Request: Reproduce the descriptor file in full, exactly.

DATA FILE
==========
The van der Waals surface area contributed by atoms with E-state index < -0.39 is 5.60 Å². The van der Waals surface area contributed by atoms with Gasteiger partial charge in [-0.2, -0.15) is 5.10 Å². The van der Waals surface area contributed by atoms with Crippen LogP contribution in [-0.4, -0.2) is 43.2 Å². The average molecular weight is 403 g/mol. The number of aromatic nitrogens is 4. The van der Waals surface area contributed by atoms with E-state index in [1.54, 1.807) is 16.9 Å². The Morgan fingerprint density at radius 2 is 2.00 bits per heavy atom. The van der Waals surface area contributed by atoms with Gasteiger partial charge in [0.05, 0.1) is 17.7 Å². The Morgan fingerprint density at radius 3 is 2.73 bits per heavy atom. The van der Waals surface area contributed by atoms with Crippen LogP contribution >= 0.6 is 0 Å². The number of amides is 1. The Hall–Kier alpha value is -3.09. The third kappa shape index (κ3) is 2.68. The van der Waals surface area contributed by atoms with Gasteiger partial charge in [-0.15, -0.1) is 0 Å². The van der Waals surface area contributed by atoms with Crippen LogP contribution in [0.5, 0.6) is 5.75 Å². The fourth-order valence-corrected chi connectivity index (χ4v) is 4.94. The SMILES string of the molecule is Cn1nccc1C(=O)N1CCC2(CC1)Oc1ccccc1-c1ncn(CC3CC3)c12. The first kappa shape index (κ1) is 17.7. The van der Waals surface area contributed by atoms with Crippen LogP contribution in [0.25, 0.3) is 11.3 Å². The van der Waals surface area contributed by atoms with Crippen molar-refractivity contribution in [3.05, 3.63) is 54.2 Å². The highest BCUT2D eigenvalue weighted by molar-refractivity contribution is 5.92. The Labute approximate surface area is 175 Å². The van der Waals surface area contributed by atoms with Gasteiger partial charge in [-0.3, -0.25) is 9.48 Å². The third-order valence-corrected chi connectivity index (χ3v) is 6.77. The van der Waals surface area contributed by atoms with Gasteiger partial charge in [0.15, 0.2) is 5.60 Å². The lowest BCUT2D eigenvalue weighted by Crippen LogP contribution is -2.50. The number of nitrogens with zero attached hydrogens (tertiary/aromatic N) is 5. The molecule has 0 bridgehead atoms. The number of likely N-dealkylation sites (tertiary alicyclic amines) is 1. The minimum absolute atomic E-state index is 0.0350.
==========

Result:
The van der Waals surface area contributed by atoms with E-state index < -0.39 is 5.60 Å². The van der Waals surface area contributed by atoms with Gasteiger partial charge in [-0.2, -0.15) is 5.10 Å². The van der Waals surface area contributed by atoms with Crippen LogP contribution in [-0.4, -0.2) is 43.2 Å². The average molecular weight is 403 g/mol. The number of aromatic nitrogens is 4. The van der Waals surface area contributed by atoms with E-state index in [1.54, 1.807) is 16.9 Å². The Morgan fingerprint density at radius 2 is 2.00 bits per heavy atom. The van der Waals surface area contributed by atoms with Gasteiger partial charge in [0.05, 0.1) is 17.7 Å². The Morgan fingerprint density at radius 3 is 2.73 bits per heavy atom. The van der Waals surface area contributed by atoms with Crippen LogP contribution >= 0.6 is 0 Å². The number of amides is 1. The Hall–Kier alpha value is -3.09. The third kappa shape index (κ3) is 2.68. The van der Waals surface area contributed by atoms with Gasteiger partial charge in [-0.15, -0.1) is 0 Å². The van der Waals surface area contributed by atoms with Crippen LogP contribution in [0.5, 0.6) is 5.75 Å². The fourth-order valence-corrected chi connectivity index (χ4v) is 4.94. The SMILES string of the molecule is Cn1nccc1C(=O)N1CCC2(CC1)Oc1ccccc1-c1ncn(CC3CC3)c12. The first kappa shape index (κ1) is 17.7. The van der Waals surface area contributed by atoms with Crippen LogP contribution in [0.25, 0.3) is 11.3 Å². The van der Waals surface area contributed by atoms with Crippen molar-refractivity contribution in [3.05, 3.63) is 54.2 Å². The highest BCUT2D eigenvalue weighted by molar-refractivity contribution is 5.92. The Labute approximate surface area is 175 Å². The van der Waals surface area contributed by atoms with Gasteiger partial charge in [-0.3, -0.25) is 9.48 Å². The third-order valence-corrected chi connectivity index (χ3v) is 6.77. The van der Waals surface area contributed by atoms with Gasteiger partial charge in [0.15, 0.2) is 5.60 Å². The lowest BCUT2D eigenvalue weighted by Crippen LogP contribution is -2.50. The number of nitrogens with zero attached hydrogens (tertiary/aromatic N) is 5. The molecule has 0 bridgehead atoms. The number of likely N-dealkylation sites (tertiary alicyclic amines) is 1. The minimum absolute atomic E-state index is 0.0350.